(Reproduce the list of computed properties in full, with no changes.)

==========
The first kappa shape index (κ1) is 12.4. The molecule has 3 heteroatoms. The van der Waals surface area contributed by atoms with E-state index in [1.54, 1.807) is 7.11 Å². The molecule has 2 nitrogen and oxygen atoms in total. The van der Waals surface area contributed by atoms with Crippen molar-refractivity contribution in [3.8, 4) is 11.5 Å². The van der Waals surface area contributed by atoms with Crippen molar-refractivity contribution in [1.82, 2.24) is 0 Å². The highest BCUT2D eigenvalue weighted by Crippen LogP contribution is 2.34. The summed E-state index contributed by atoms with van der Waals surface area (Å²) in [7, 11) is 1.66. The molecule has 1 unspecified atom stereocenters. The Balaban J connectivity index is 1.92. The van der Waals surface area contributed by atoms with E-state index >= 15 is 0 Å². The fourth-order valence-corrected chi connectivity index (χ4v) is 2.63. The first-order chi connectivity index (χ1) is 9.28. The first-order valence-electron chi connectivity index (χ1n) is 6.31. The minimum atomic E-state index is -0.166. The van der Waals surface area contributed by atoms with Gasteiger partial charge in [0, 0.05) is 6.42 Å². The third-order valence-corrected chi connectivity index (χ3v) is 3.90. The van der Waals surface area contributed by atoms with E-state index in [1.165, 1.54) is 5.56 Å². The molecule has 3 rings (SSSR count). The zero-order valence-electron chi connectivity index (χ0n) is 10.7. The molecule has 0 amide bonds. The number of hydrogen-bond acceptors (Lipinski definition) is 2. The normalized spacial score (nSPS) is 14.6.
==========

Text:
The first kappa shape index (κ1) is 12.4. The molecule has 3 heteroatoms. The van der Waals surface area contributed by atoms with E-state index in [1.54, 1.807) is 7.11 Å². The molecule has 2 nitrogen and oxygen atoms in total. The van der Waals surface area contributed by atoms with Crippen molar-refractivity contribution in [3.8, 4) is 11.5 Å². The van der Waals surface area contributed by atoms with Crippen molar-refractivity contribution in [1.82, 2.24) is 0 Å². The highest BCUT2D eigenvalue weighted by Crippen LogP contribution is 2.34. The summed E-state index contributed by atoms with van der Waals surface area (Å²) in [7, 11) is 1.66. The molecule has 1 unspecified atom stereocenters. The Balaban J connectivity index is 1.92. The van der Waals surface area contributed by atoms with E-state index >= 15 is 0 Å². The fourth-order valence-corrected chi connectivity index (χ4v) is 2.63. The first-order chi connectivity index (χ1) is 9.28. The first-order valence-electron chi connectivity index (χ1n) is 6.31. The minimum atomic E-state index is -0.166. The van der Waals surface area contributed by atoms with Gasteiger partial charge in [0, 0.05) is 6.42 Å². The third-order valence-corrected chi connectivity index (χ3v) is 3.90. The van der Waals surface area contributed by atoms with E-state index in [1.165, 1.54) is 5.56 Å². The molecule has 3 rings (SSSR count). The zero-order valence-electron chi connectivity index (χ0n) is 10.7. The molecule has 0 amide bonds. The number of hydrogen-bond acceptors (Lipinski definition) is 2. The normalized spacial score (nSPS) is 14.6.